• Outlook 2013 and 2016 for Windows (2013 only with a Registry modification)

  • Outlook 2016 for Mac (recent Office 365 releases only)

  • Outlook for iOS and Android

  • Recent Exchange ActiveSync clients (e.g., iOS 11 and 12 Mail)
    No mention on native Android email clients as the recommended mail app on Android is the Outlook app (Samsung is endorsing it already in their phone OS)

  • Make sure The Office 365 App builds are as below
    Office 365 Monthly Channel update clients – Version 16.0.11901.20216 and later
    Office 365 Semi-Annual update clients – Version  16.0.11328.20392 and later

  • iOS 11.0 version upwards will support OAuth 2.0 for Modern Auth in the native Mail app

  • If anyone is using a native mail app that comes with Android most likely it has to be changed with the Outlook for Android app

Outlook 2013 Registry Change

Warning – Changes to the registry should be done at your own risk. It’s always recommended to backup the machine or perform in a test environment.

Path: HKCU\SOFTWARE\Microsoft\Office\15.0\Common\Identity\EnableADAL
Type: REG_DWORD
Value: 1

Path:
HKCU\SOFTWARE\Microsoft\Office\15.0\Common\Identity\Version
Type: REG_DWORD
Value: 1

This can pushed via a group policy if required.

How to check the Basic Auth sign-in reports?

This is how you can identify who are the user and what applications/ protocols they are using to connect using Basic Authentication.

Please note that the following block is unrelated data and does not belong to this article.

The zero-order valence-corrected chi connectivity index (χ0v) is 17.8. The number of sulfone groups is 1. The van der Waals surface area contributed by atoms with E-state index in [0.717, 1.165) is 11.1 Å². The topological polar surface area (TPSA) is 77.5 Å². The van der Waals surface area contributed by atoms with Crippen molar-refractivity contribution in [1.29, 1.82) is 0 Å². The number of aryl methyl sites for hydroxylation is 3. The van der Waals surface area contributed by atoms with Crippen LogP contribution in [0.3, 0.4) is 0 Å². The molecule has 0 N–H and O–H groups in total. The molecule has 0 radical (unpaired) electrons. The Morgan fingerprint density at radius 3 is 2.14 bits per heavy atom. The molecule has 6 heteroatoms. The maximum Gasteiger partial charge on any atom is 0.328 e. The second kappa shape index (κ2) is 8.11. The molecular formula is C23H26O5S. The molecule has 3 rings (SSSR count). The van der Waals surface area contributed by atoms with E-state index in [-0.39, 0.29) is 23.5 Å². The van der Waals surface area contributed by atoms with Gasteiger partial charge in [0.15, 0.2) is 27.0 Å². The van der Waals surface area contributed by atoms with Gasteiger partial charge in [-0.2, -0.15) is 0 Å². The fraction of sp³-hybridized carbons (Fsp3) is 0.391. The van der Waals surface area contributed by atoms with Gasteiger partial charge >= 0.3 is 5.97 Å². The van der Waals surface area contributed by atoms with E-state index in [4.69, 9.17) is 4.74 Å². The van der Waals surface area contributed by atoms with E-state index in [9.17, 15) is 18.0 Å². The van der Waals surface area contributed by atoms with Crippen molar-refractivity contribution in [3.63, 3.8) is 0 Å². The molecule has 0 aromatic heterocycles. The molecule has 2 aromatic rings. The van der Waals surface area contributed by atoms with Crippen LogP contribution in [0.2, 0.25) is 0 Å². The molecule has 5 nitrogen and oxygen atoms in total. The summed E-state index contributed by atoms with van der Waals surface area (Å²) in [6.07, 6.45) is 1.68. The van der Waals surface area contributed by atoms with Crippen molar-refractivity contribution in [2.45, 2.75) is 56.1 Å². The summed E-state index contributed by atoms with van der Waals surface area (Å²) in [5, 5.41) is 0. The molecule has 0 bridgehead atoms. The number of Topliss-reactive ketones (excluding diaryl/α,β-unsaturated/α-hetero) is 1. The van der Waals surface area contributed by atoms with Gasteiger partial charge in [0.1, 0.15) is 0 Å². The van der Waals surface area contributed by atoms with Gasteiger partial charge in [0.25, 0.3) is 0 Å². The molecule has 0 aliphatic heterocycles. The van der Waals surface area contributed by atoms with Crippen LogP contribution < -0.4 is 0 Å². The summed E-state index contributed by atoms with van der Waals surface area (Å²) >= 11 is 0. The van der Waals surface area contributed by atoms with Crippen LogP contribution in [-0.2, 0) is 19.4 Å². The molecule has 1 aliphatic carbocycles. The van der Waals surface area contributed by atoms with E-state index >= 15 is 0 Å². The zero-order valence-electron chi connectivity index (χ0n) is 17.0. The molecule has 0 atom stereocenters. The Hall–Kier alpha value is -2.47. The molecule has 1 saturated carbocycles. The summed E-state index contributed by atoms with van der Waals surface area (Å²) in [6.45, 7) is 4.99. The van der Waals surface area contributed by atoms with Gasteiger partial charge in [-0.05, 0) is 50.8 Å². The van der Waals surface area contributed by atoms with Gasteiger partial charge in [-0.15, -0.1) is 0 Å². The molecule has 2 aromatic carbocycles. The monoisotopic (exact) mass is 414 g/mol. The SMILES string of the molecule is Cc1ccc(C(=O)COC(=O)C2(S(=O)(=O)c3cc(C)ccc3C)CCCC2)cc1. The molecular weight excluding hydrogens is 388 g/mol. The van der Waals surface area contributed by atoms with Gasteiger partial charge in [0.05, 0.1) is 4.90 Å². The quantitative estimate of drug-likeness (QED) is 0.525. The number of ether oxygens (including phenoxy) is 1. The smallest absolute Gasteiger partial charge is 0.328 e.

Login to Microsoft 365 Admin Portal with your Global Admin account (https://admin.microsoft.com)

Go to Admin Centers and select the Azure AD portal > Click on Sign-Ins that’s under monitoring

Click on Columns and select Client app

Click on Add Filters and Select Client App

Click on Client App and Select everything under “Legacy Authentication Clients”

And the details will look like this
 “CBAinProd” is Exchange Online’s way of identifying authentication attempts via basic auth.

 

Exchange Server On-prem Hybrid Modern Auth changes
I found this great article which nicely explains regarding the prerequisites and the steps to follow

 

 

Your environment is ready to go. How to make the switch?

  • Again, make sure the supported Outlook clients have been installed as mentioned above

    Outlook Clients which has Shared mailboxes added will get “DISCONNECTED” which can be a critical issue as we have a lot of users who are using Shared Mailboxes – The solution for this is to re-create the Outlook profile, which can be a tedious process. This can be resolved without going into that nightmare if you have updated the Office Suite to the correct versions. Best to complete this task before you make the switch to modern auth.
    Check the KB Article